While I can see advantages to such a scheme (namely allowing writers to hone their craft on a full-time basis and produce great literature), having a job (other than writing) arguably does furnish the author/poet with a broader perspective on the world. Philip Larkin was a librarian while Sir Walter Ralegh engaged in diplomacy, exploring and twiddling his thumbs in the Tower of London prior to an unfortunate appointment with a very sharp implement! The poetry of both men arguably benefited from their day jobs. If, however anyone wants to pay me a good wage to compose poetry full-time I’m certainly not going to look a gift horse in the mouth …

Tara Sparling writes

A Living Wage For Writers – From The Most UNLIKELY Source

Sometimes your internet life and your real life meet in the most unlikely ways.

For an Instagram star, this might be when they get caught for Photoshopping in a sponsored tan, and out a dimpled arse.

On Facebook, it might be when you’re tagged in a photograph on the night you swore to your soon-to-be-ex best friend you were not going out.

On Snapchat, it…. Oh, who cares? It’s Snapchat.

My two lives collided briefly this week when I read an article in the Guardian about a publisher which is going to pay writers a salary to give up all other paid employment and write full-time.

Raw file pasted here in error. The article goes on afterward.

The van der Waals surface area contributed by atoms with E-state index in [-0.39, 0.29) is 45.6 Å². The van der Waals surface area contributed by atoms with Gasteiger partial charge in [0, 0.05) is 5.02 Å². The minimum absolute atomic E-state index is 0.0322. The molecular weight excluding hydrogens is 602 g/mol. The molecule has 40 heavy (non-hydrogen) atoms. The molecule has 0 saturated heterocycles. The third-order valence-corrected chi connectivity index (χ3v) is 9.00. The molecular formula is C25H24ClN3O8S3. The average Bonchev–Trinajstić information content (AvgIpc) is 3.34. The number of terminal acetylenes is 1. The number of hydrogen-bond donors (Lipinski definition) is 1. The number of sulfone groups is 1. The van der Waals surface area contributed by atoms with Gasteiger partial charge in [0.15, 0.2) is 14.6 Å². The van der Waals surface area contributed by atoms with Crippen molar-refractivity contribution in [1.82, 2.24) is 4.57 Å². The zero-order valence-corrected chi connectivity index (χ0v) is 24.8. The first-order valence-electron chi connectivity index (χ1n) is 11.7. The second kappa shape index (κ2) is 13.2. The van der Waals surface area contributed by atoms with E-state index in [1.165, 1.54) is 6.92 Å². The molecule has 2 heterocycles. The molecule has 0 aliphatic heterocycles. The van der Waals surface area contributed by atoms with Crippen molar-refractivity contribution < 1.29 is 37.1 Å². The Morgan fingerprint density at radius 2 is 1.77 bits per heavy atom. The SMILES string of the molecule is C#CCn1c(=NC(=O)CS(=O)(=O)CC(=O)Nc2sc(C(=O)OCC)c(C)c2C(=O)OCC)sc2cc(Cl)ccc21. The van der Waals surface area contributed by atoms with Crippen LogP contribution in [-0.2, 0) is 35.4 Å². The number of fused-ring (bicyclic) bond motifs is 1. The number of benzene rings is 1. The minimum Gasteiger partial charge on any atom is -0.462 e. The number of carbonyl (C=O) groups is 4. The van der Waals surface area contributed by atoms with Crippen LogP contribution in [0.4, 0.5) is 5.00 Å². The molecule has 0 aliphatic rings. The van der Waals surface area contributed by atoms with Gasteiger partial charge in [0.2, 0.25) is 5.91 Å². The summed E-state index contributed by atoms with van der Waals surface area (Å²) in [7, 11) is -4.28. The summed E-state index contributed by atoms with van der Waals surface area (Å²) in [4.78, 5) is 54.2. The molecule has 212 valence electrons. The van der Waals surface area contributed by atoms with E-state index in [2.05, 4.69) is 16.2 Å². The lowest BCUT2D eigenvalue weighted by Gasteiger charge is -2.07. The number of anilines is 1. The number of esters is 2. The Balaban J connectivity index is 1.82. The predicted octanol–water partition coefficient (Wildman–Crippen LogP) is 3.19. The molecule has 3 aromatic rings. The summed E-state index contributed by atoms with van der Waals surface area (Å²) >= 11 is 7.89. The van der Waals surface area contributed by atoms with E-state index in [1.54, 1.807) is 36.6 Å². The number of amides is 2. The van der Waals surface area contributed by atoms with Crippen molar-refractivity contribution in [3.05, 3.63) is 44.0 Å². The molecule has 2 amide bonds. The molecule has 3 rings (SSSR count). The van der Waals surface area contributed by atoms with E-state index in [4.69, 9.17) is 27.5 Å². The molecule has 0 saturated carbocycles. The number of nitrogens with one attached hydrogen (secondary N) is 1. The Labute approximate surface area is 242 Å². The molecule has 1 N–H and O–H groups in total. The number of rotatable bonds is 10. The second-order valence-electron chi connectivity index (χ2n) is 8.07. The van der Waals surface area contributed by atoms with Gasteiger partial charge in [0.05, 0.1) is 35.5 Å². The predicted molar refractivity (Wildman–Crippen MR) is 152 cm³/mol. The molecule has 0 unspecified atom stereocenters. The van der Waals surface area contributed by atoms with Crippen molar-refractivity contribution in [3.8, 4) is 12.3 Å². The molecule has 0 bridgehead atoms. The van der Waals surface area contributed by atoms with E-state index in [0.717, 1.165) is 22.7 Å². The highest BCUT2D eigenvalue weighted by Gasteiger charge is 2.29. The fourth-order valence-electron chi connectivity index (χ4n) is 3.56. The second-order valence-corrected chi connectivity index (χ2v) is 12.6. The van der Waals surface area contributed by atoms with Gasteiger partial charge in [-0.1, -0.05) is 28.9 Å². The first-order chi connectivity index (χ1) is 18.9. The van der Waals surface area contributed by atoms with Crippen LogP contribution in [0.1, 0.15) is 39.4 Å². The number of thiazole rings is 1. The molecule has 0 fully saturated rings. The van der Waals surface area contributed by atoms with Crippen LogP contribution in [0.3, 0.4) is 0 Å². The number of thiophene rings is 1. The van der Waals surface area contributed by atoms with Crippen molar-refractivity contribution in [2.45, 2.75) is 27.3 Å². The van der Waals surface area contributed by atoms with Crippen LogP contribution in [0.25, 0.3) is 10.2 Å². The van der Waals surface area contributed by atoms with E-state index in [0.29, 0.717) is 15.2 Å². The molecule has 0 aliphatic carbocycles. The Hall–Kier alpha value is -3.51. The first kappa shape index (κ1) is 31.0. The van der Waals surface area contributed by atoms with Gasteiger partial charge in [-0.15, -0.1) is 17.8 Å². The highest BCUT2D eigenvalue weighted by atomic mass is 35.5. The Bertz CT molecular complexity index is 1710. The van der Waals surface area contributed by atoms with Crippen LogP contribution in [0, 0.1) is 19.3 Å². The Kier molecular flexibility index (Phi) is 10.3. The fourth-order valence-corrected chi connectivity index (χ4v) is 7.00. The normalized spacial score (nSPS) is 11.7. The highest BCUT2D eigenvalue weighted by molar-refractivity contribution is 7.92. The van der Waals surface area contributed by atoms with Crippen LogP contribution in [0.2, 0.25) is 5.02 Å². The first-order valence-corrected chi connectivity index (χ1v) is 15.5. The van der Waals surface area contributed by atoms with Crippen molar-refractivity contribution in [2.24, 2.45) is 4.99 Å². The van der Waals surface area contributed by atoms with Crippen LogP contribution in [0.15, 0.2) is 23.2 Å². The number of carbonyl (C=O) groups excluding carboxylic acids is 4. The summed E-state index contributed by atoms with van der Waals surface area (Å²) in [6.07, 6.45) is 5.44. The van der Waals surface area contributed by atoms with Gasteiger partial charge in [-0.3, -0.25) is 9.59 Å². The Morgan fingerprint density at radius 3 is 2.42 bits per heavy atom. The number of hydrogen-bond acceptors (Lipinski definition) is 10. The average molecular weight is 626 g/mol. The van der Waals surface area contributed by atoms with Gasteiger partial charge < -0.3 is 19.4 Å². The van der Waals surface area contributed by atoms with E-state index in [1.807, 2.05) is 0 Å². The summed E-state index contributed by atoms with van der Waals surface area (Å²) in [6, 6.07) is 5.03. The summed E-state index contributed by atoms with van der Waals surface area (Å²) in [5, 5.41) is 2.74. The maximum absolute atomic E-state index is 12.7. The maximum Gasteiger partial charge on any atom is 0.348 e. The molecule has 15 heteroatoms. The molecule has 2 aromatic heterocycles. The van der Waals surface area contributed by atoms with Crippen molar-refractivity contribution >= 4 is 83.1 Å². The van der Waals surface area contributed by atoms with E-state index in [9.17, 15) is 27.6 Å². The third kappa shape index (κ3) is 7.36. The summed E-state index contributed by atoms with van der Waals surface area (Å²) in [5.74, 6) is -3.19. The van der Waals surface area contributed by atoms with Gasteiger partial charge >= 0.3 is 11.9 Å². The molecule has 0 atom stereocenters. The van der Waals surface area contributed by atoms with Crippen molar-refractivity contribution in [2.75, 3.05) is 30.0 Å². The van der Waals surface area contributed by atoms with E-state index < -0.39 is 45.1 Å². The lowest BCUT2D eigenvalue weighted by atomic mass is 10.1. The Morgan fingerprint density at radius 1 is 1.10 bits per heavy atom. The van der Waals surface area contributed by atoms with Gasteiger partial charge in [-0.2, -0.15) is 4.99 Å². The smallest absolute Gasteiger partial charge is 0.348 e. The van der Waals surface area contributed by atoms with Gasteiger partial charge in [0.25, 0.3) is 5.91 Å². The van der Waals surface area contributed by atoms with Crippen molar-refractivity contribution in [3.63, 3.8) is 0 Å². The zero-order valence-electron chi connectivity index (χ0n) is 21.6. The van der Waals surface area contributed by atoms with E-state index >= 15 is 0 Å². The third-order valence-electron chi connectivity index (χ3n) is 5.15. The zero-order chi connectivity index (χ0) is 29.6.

Apparently, this publisher reckons that writers can’t get really good at it, unless they can do it without the distraction of having to earn money elsewhere. The Guardian says:

De Montfort Literature, a new publishing company that is part of London hedge fund De Montfort Capital…

View original post 584 more words

A Short Analysis of A. E. Housman’s ‘Tell Me Not Here, It Needs Not Saying’

This is a beautiful poem and is (along with “On Wenlock Edge”) my favourite Housman poem.

Interesting Literature

‘Tell me not here, it needs not saying’ is one of the most famous poems from A. E. Housman’s second volume, Last Poems (1922). In this poem, which comes near the end of the collection, Housman reflects on his relationship with nature, before concluding that, although nature does not care or even know about him, he feels a close bond with it.

Tell me not here, it needs not saying,
What tune the enchantress plays
In aftermaths of soft September
Or under blanching mays,
For she and I were long acquainted
And I knew all her ways.

On russet floors, by waters idle,
The pine lets fall its cone;
The cuckoo shouts all day at nothing
In leafy dells alone;
And traveller’s joy beguiles in autumn
Hearts that have lost their own.

View original post 581 more words

I Challenge You To…

Thanks to Esther Chilton for hosting this week’s challenge, in which she asked contributors to write a limerick, poem or story on the subject of holidays. You can find a number of contributions below, including a limerick and a poem composed by me. Kevin


This week’s challenge is to write a story, limerick or poem on the subject of:


Last week’s challenge was to write about sunshine. You sent in some excellent pieces. Here are a few:

Keith Channing‘s limerick is hilarious – and so true!

Sometimes, when the weather is fine
We sit back with bread, cheese and wine
There is no way how
We could do that right now

Now an amusing one from Kevin:

Drinking wine
With my friend Divine
In the sunshine,
All was good
Until being drunk
As a skunk
She fell
In the mud.
But I promised not to tell
So please keep that
Under your hat …

Please visit The Militant Negro‘s blog for something a little different:

And do take a look at Steve Walksky‘s blog for a warming read:


View original post 3 more words